She has been back to the Mayo Clinic for reevaluation and as of Jan. 27 her doctors have told her that the problem will either clear up on itself or, worst-case scenario, she will have to be put on a list for another transplant with a more compatible organ.
“At this point, we are in a wait-and-see pattern,” she said, adding that she was also waiting for results of a sonogram of the vessels that were grafted to the new liver.
The cost of transplantation is expensive. Even with insurance, Sue has many uninsured transplant related expenses, such as: travel and relocation, doctor visits, co-pays and deductibles, and the costly immunosuppressant medication she will take for the rest of her life.
Evens is Sue’s primary caregiver and he works several jobs to ensure that they are able to stay in their home, but he is presently taking time off to help with her recovery.
“We are looking at weekly trips to Jacksonville, and if I have to have a second transplant, then we will have at least four to five weeks of expensive room charges, meals, etc.,” Sue said. “We are really going to need help with these expenses that are not covered by insurance.”
Tax-deductible contributions can be made in Sue’s name to HelpHOPELive (formerly NTAF). If you wish to make a donation, make checks payable to HelpHOPELive. Please, note in memo section “In honor of Sue Colas,” and send to: HelpHOPELive, Two Radnor Corporate Center, 100 Matsonford Road, Suite 100, Radnor PA 19087.
For credit card contributions, call 800-642-8399 or select the DONATE NOW button.
Sue grew up on a farm north of Choteau with her parents, Shirley and Les Otness, and her siblings. Her mother now lives at Skyline Lodge in Choteau.
She attended Choteau Elementary School and graduated from Choteau High School in 1976. She then went on a cultural exchange to Brazil through the AFS organization, spending a year as a senior at a Brazil high school and living with a Brazilian family.
When she returned to Montana, she worked for a few months as a fill-in staffer at the Teton County Appraiser’s Office, before heading off to Montana State University, where she majored in agriculture.
Love, however, interrupted her studies and she got married before finishing her degree. She and her husband, Gerald Pattyn, were married in 1979 and had two children, Karen and Karl, in the mid-1980s.
They traveled some and lived in Tucson, Ariz., New York City, and Longmont, Colo.
At stay-at-home mom then, Sue did a lot of volunteer work and, with Gerald, operated a directory publishing business for 15 years.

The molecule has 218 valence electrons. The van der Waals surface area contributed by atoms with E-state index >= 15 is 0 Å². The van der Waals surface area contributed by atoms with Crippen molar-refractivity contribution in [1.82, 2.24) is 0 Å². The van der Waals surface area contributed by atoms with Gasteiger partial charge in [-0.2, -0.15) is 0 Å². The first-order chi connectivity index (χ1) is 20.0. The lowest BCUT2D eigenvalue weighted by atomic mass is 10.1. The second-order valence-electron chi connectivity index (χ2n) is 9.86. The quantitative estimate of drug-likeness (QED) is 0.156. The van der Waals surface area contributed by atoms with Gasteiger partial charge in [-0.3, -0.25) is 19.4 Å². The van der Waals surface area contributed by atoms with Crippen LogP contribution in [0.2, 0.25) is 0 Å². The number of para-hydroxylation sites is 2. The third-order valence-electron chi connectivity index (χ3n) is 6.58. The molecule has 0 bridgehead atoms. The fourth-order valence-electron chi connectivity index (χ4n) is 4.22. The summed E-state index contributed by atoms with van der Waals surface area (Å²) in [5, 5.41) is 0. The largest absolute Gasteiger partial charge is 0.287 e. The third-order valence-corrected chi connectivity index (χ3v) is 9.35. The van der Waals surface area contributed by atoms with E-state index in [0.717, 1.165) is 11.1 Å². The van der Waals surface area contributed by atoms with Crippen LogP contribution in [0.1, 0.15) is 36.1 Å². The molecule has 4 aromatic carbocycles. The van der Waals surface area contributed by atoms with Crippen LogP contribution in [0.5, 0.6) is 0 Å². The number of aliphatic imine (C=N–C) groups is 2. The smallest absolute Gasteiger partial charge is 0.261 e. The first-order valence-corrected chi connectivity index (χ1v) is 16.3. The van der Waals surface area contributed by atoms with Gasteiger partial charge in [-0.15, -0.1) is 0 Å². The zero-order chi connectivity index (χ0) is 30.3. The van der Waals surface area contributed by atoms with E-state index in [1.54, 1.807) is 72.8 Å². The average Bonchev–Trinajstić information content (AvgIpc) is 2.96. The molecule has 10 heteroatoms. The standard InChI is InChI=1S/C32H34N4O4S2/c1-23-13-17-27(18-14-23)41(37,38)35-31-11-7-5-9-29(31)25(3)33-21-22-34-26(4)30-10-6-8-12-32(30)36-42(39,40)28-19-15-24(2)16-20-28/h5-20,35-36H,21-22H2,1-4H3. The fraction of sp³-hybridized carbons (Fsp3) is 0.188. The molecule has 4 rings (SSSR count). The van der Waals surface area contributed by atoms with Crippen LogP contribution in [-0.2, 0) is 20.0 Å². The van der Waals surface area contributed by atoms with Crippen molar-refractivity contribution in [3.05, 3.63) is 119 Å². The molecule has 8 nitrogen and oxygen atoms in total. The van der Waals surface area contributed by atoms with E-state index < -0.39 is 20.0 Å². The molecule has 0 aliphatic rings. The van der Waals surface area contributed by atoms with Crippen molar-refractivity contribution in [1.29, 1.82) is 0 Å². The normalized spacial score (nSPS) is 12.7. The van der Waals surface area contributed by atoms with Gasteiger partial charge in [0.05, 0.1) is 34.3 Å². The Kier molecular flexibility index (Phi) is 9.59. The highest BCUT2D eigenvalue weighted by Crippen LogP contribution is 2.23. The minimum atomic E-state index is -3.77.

After their divorce, Sue stayed in Longmont, where she met Evens. Her liver disease began causing symptoms in 2006, and a trip to the Mayo Clinic in Rochester, Minn., came back with a diagnosis that she couldn’t believe at first.
Her doctor, she said, “came back the next day and said that I had cirrhosis of the liver. I said, my God, I don’t even drink.” The physician explained that nonalcoholic neopathic hepatitis, which is not infectious, is not related to drinking alcohol and its causes are not fully known. He also said that she would eventually need a liver transplant.
The disease caused Sue to bleed internally and to endure two surgeries to put shunts in her failing liver.
During a five-year period, Sue received more than 350 units of blood.
Finally, in October 2010, she was put on the transplant list and stayed on it for 14 months. She went through the three-week screening process at Jacksonville, she said, “and then we started waiting.”
By that time, the illness had disabled Sue, because the her blood was no longer healthy enough to supply her brain with adequate oxygen. “I was stumbling around thinking, why can’t I get things, why can’t I understand what’s going on around me,” she said.
During that time, she was going to the doctor 10 or more times a month.
Evens, a professional song writer and guitarist, set up a recording studio, “Paradise Sound Arts,” in their home so that he could continue working while she was ill. “The recording studio has been a Godsend for that,” she said.
Finances continue to be a struggle for the couple, but they are hoping that royalty payments for songs Evens has sold to several television shows will start coming in and that donations will help too.
Thank you in advance for your generous contribution to Sue Colas through HelpHOPELive.
October 26, 2013
Interesting article about Environmental Toxins and Liver Disease:
October 8, 2013
On December 21 We got the call!
The surgery started at 2:30am on December 22 and I was back in the room by 9am. A few hours later, they had me on my feet! Amazing!! I will add more later but as of now, all is well, we are approaching the magical Day 21 when they will remove the staples and send us HOME!!!